Where Community Developed Worked in Latin America

While many, many PCVs involved in Community Development felt they were failure, and some were, still projects on the whole were working. “The Community Development Program in Peru is healthy,” wrote Herb Wegner in a 1963 Peace Corps Evaluation Report on Peru, “The question in Peru is not so much of going from bad to good—but from good to better.”

The large program in Colombia was also basically sound. By January 1964, over six hundred PCVS were working various projects and despite the site, it was successful. Meridan Bennett in his Evaluation Report summed up, “the Peace Corps’ ability to work in Community Development has been proven in Colombia.”

And both of these early Evaluators in Charlie Peters office were hard edged reporters.

The reason for the ‘success’ was because most of the projects in-country were ‘undefined.’ PCVs were free to tackle everything, and they did!  Volunteers in Latin America went into literacy-teaching, arts and crafts classes, agricultural extension, and ante-and post-natal care.

Ecuador PCV

Ecuador PCV

Jack Vaughn, who knew and understood Latin America, and later would become the second director of the Peace Corps, wrote about PCVs assigned to the high plains near Lake Titicaca, in the Andes on the border of Peru and Bolivia, saying that he had approached with trepidation the region because of the ‘hostile attitude of the Indians there. “They were all armed, they seemed resentful, didn’t speak Spanish and didn’t change.’

After visiting five villages where the PCVs had been for three years he wrote: “They had all built a new school, the first school in a thousand years. They all had a clinic for child deliveries, the first clinic in a thousand years. They all had potable water piped in and they had done it themselves. They had made more physical progress in a couple of years than they had made in the previous thousand. But more important was the attitude, the openness, the willingness to look you in the eye and tell you about who they were and what they had done, and the pride and self-respect of citizenship.”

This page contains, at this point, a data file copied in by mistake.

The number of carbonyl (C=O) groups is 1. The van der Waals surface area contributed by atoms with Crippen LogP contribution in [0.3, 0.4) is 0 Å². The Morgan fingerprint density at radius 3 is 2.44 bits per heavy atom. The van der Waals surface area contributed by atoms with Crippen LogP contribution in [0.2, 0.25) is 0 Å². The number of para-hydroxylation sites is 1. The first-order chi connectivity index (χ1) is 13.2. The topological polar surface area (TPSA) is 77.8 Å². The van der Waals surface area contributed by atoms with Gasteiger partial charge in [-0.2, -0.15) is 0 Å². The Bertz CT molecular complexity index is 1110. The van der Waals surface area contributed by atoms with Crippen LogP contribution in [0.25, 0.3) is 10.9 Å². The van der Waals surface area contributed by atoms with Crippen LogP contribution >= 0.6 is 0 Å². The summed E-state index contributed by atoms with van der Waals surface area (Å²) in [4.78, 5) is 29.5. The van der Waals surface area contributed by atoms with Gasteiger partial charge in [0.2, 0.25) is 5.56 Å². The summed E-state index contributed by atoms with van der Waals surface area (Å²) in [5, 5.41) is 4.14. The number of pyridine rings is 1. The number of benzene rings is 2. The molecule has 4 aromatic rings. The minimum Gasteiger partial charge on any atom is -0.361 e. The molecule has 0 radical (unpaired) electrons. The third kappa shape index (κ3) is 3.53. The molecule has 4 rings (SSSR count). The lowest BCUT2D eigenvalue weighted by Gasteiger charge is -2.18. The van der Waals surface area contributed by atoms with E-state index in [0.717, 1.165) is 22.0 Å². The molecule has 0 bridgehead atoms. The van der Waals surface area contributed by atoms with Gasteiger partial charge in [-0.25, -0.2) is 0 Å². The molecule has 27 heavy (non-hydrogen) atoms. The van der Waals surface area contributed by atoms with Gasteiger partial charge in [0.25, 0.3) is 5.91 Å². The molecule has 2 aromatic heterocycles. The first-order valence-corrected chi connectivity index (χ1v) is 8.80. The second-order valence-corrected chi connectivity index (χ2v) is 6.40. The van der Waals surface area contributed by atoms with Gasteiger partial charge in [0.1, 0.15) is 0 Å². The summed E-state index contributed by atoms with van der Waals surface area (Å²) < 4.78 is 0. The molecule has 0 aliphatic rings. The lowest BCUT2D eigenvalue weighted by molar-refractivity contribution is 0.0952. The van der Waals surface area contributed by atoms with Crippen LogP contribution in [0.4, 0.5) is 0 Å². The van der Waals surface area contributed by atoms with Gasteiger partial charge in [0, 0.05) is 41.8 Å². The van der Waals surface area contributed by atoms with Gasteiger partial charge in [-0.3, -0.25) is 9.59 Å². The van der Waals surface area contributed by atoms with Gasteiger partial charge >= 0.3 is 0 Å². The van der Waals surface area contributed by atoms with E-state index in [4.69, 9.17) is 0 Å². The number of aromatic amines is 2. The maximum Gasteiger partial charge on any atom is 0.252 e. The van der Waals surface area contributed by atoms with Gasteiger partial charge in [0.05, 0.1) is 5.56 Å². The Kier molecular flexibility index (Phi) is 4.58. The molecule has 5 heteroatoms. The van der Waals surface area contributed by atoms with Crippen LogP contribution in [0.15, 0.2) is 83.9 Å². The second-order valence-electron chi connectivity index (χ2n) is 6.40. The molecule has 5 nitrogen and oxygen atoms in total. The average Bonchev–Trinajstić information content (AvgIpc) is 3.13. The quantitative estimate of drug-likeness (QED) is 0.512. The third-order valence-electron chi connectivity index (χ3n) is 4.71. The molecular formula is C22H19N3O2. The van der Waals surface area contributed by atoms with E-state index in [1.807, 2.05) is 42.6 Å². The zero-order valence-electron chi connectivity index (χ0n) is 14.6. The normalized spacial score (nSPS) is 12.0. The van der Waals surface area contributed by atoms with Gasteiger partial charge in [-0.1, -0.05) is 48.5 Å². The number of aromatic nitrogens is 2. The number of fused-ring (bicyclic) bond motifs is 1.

Vaughn concluded that much of this change was due to the Peace Corps. In Kirby Jones article The Peace Corps Volunteers in the Field: Community Development in the May 1966 Annals, Vaughn is quoted: “What the Spaniards and Incas and the Western miners and the diplomats and the AID people couldn’t do in a thousand years the Peace Corps had helped to do in about three years. This is real revolution.”

End of Part Five. Next, With a Little Help From Our Friends!

3 Comments

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  • …and we are still doing basic Community Development work, after we get to know the community and they us. Unlike USAID, we build communities not monuments! And the Third Goal is implemented following the principles of Acción Comunal. Hope our Jack Vaughn reads this series…Bob

  • Community Development is a very complex concept. For some of
    the factors involved, I would cite, again, Dr. Textor’s classic “Cultural Frontiers of the Peace Corps.” The section, “Pitfalls and Progress in the Peruvian Sierra,” is written by PCV staffer and Anthropologist, Paul L. Doughty and speaks to CD in the Andes during the same timeframe referenced in John’s article. It is excellent because it cites some of the factors that contributed to success or failure during that time.

    My site in Colombia was one visited by Meridan Bennet in 1964. I want to review his evaluation report, again, before I comment.

  • Although many of us struggled finding a way to contribute in those early months in Arequipa, Peru, there were just as many who grabbed an opportunity and carried it to fulfillment through health, nutrition, education, and construction projects, as examples. After the disastrous Ica flood in 1963, I was transferred to this town near the coast and worked with other volunteers who were sent from throuoghout the country to help the community rebuild. Despite being trained as a speech therapist, I worked with practical nurse, Ruth Radshaw, who undertook to build a medical clinic for the indigenous population. Our clinic was primitive, but we kept it as clean as we could under the dire circumstances. We would have been arrested here for the services we rendered there, but you couldn’t have found a community more grateful for the basic but vital health care we delivered.

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